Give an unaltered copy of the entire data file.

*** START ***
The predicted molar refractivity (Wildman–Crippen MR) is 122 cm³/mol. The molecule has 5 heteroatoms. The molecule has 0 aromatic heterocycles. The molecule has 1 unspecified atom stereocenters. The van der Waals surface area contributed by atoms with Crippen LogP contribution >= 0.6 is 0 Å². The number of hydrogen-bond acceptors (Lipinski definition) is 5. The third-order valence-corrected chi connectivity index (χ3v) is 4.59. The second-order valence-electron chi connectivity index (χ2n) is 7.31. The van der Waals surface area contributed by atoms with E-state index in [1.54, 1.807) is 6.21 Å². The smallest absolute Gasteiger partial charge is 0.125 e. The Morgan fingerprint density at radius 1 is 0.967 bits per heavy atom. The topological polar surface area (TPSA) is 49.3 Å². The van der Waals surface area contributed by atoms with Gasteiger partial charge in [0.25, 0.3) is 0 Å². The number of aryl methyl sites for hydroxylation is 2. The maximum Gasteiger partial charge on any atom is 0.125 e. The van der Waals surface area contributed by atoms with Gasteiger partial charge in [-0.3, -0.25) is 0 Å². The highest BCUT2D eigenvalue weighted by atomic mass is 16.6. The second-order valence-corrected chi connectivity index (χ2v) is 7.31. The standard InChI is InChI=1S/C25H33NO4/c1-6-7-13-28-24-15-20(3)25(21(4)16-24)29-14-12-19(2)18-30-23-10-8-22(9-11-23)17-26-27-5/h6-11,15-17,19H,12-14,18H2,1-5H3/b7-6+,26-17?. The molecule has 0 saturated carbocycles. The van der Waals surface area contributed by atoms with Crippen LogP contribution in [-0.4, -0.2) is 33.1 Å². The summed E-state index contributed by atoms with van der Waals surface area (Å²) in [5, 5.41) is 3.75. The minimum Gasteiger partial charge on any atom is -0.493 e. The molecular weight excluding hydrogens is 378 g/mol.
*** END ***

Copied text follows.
The predicted molar refractivity (Wildman–Crippen MR) is 122 cm³/mol. The molecule has 5 heteroatoms. The molecule has 0 aromatic heterocycles. The molecule has 1 unspecified atom stereocenters. The van der Waals surface area contributed by atoms with Crippen LogP contribution >= 0.6 is 0 Å². The number of hydrogen-bond acceptors (Lipinski definition) is 5. The third-order valence-corrected chi connectivity index (χ3v) is 4.59. The second-order valence-electron chi connectivity index (χ2n) is 7.31. The van der Waals surface area contributed by atoms with E-state index in [1.54, 1.807) is 6.21 Å². The smallest absolute Gasteiger partial charge is 0.125 e. The Morgan fingerprint density at radius 1 is 0.967 bits per heavy atom. The topological polar surface area (TPSA) is 49.3 Å². The van der Waals surface area contributed by atoms with Gasteiger partial charge in [0.25, 0.3) is 0 Å². The number of aryl methyl sites for hydroxylation is 2. The maximum Gasteiger partial charge on any atom is 0.125 e. The van der Waals surface area contributed by atoms with Gasteiger partial charge in [-0.3, -0.25) is 0 Å². The highest BCUT2D eigenvalue weighted by atomic mass is 16.6. The second-order valence-corrected chi connectivity index (χ2v) is 7.31. The standard InChI is InChI=1S/C25H33NO4/c1-6-7-13-28-24-15-20(3)25(21(4)16-24)29-14-12-19(2)18-30-23-10-8-22(9-11-23)17-26-27-5/h6-11,15-17,19H,12-14,18H2,1-5H3/b7-6+,26-17?. The molecule has 0 saturated carbocycles. The van der Waals surface area contributed by atoms with Crippen LogP contribution in [-0.4, -0.2) is 33.1 Å². The summed E-state index contributed by atoms with van der Waals surface area (Å²) in [5, 5.41) is 3.75. The minimum Gasteiger partial charge on any atom is -0.493 e. The molecular weight excluding hydrogens is 378 g/mol.